1. Seabiscuit grew so popular as a cultural icon that in 1938, he commanded
more space in American newspapers than any other public
figure. Considering the temper of the times as well as the horse’s
early career on the racetrack, what were the sources of The Biscuit’s
enormous popularity during that benchmark period of U.S. history?
Would he be as popular if he raced today? What did the public need
that it found in this horse?
2. The Great Match Race between Seabiscuit and War Admiral in 1938
evoked heated partisan passions. These passions spilled over on
radio and into the daily prints, with each colt leading a raucous
legion of followers to the barrier at Pimlico Race Course that autumn
day. What were the differences separating these two horses, and
what did each competitor represent in the American experience that
set one apart from the other?
3. All jockeys in the 1930s endured terrible hardships and hazards,
starving themselves to make weight, then competing in an exceptionally
dangerous sport. For George Woolf and Red Pollard, there
were additional factors that compounded the difficulties and dangers
of their jobs—diabetes for the former and half-blindness for the
latter. Why, in spite of this, did they go on with their careers? What
were the allures of race riding that led them to subject themselves to
such risk and torment?
4. What was the role of the press and radio in the Seabiscuit phenomenon?
How did Howard use the media to his advantage? How did
the media help Seabiscuit’s career, and how was it a hindrance?
5. Seabiscuit possessed all the qualities for which the Thoroughbred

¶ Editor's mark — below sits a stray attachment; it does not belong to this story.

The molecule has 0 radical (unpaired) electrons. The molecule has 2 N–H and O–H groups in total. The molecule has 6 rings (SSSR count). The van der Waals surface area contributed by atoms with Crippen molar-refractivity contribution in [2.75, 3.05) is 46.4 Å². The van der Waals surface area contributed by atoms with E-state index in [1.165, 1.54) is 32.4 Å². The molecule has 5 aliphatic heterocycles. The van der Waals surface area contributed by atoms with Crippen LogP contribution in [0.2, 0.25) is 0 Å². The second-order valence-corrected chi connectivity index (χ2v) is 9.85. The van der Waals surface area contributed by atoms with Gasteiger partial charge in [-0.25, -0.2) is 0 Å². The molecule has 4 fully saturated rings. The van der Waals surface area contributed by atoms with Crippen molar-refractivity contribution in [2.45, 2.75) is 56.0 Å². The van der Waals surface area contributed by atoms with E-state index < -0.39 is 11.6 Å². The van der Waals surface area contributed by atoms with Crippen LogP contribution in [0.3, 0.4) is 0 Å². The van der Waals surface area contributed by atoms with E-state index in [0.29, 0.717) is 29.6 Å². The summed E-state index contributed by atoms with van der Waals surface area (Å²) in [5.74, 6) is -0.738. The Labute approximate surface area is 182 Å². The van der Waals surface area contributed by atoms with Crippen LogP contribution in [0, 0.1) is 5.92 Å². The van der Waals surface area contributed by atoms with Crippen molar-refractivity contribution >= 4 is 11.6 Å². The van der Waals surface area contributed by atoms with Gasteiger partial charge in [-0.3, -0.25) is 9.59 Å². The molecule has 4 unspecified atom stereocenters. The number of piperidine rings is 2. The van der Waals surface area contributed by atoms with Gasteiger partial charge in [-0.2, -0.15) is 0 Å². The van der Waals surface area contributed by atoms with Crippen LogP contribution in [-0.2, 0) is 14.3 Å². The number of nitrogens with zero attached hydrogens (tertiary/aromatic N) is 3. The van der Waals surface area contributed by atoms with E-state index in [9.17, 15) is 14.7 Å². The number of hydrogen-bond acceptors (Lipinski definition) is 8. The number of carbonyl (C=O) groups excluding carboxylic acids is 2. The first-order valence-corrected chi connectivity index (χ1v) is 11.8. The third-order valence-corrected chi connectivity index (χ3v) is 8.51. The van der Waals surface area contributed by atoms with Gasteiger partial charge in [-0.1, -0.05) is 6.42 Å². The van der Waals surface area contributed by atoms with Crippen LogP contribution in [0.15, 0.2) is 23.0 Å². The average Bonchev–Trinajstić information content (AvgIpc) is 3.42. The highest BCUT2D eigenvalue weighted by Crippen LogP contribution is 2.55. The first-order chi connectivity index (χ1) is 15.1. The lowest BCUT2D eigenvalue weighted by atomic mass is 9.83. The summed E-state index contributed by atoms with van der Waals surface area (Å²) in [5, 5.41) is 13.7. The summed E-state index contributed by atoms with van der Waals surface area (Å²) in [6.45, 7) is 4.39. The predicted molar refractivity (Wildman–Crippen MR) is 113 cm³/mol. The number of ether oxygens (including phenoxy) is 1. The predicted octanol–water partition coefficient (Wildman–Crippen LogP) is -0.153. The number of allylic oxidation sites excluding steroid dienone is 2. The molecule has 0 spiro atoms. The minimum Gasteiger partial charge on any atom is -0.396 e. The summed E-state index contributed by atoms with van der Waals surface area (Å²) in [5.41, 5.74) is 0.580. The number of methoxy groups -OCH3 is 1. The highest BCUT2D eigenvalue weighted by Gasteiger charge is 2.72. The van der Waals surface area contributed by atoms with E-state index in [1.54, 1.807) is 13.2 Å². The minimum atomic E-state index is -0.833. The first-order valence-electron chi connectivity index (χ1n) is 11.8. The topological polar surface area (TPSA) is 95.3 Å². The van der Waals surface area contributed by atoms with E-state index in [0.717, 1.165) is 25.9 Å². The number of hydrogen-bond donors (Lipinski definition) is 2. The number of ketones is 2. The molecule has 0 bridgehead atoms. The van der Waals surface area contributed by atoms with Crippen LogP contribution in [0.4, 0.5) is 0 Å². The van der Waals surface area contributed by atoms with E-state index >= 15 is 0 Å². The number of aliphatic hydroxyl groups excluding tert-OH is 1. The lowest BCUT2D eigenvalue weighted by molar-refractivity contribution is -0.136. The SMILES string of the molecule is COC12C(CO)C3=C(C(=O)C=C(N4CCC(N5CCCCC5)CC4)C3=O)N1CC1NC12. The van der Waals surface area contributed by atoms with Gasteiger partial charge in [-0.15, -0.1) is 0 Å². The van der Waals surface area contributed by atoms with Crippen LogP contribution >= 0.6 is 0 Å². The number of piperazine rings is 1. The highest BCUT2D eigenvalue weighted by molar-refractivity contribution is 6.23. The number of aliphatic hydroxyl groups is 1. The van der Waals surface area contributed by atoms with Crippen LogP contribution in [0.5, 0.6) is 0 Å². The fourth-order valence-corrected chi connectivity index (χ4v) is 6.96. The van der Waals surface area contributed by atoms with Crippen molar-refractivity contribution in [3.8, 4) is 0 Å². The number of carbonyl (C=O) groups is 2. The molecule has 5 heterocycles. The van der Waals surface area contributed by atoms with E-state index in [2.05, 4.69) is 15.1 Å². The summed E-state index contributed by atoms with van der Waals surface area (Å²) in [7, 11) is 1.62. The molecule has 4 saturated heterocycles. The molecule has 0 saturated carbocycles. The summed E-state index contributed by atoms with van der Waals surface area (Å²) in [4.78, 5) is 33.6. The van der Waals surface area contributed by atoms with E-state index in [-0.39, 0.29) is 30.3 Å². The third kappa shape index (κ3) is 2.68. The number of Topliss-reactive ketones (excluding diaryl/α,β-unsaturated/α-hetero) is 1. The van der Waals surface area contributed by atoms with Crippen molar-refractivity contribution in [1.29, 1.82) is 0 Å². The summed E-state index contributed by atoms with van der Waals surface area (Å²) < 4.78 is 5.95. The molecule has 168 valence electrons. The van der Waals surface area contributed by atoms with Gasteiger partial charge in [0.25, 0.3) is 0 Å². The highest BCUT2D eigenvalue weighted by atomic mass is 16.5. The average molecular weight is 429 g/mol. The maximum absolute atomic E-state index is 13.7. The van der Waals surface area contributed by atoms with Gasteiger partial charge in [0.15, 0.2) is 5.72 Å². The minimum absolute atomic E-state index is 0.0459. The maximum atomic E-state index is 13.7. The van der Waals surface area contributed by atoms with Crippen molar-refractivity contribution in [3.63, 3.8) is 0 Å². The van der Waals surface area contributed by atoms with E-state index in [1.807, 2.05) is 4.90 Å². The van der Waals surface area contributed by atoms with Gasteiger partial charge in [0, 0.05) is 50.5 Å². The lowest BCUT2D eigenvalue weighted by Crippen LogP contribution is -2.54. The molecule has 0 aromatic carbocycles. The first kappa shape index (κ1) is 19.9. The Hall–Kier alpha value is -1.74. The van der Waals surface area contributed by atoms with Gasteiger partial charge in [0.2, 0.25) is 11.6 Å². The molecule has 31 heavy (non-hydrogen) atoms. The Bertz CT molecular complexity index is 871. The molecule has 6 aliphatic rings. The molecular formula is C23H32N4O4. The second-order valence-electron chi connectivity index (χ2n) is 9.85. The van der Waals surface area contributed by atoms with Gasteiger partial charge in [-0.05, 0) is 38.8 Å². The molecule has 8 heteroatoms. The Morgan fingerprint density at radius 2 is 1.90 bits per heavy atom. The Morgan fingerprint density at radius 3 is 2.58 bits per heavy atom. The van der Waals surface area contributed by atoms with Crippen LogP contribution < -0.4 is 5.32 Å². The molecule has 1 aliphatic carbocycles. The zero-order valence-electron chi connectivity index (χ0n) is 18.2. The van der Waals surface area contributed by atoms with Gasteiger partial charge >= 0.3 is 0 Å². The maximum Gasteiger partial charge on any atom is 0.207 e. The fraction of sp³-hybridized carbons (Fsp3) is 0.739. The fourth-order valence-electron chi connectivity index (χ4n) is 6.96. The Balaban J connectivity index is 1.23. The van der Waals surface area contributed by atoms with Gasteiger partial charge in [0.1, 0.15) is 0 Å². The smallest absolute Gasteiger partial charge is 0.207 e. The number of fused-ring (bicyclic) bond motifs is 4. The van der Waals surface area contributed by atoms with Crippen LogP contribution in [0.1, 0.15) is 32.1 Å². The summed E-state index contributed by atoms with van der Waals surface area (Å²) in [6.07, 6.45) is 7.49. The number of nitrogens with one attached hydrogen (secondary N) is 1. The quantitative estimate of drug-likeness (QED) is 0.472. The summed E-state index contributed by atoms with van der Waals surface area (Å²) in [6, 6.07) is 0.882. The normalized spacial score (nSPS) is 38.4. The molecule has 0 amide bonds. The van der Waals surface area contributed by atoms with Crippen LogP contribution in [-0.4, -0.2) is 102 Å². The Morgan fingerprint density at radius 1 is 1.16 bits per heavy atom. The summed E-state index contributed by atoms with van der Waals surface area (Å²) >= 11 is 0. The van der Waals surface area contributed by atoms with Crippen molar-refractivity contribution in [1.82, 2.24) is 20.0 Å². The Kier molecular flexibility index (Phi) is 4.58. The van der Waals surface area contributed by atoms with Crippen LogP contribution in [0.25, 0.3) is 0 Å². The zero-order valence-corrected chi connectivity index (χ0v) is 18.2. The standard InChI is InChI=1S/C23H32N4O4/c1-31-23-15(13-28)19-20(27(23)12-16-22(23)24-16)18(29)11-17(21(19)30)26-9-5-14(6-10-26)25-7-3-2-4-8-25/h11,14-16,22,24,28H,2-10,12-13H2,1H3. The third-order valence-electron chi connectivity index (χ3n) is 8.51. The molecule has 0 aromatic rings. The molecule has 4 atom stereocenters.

has been prized since the English imported the breed’s three foundation
sires from the Middle East three hundred years ago. What
were those qualities? What made this horse a winner?
6. Horses of Seabiscuit’s stature, from Man o’ War in the 1920s to
Cigar in the 1990s, have always generated a powerful gravitational
field of their own, attracting crowds of people into their immediate
orbit, shaping relationships among them, and even affecting the
personalities of those nearest them. How did Seabiscuit shape and
influence the lives of those around him?
7. Red Pollard, Tom Smith, and Charles Howard formed an unlikely
partnership. In what ways were these men different? How did their
differences serve as an asset to them?
8. What critical attribute did Howard, Smith, and Pollard share? How
did this shared attribute serve as a key to their success?
9. In what ways was each man in the Seabiscuit partnership similar, in
his own way, to Seabiscuit himself? How did these similarities help
them cultivate the horse’s talents and cure his ailments and neuroses?
10. What lessons can be drawn from the successes of the Seabiscuit
team? What does their story say about the role of character in life?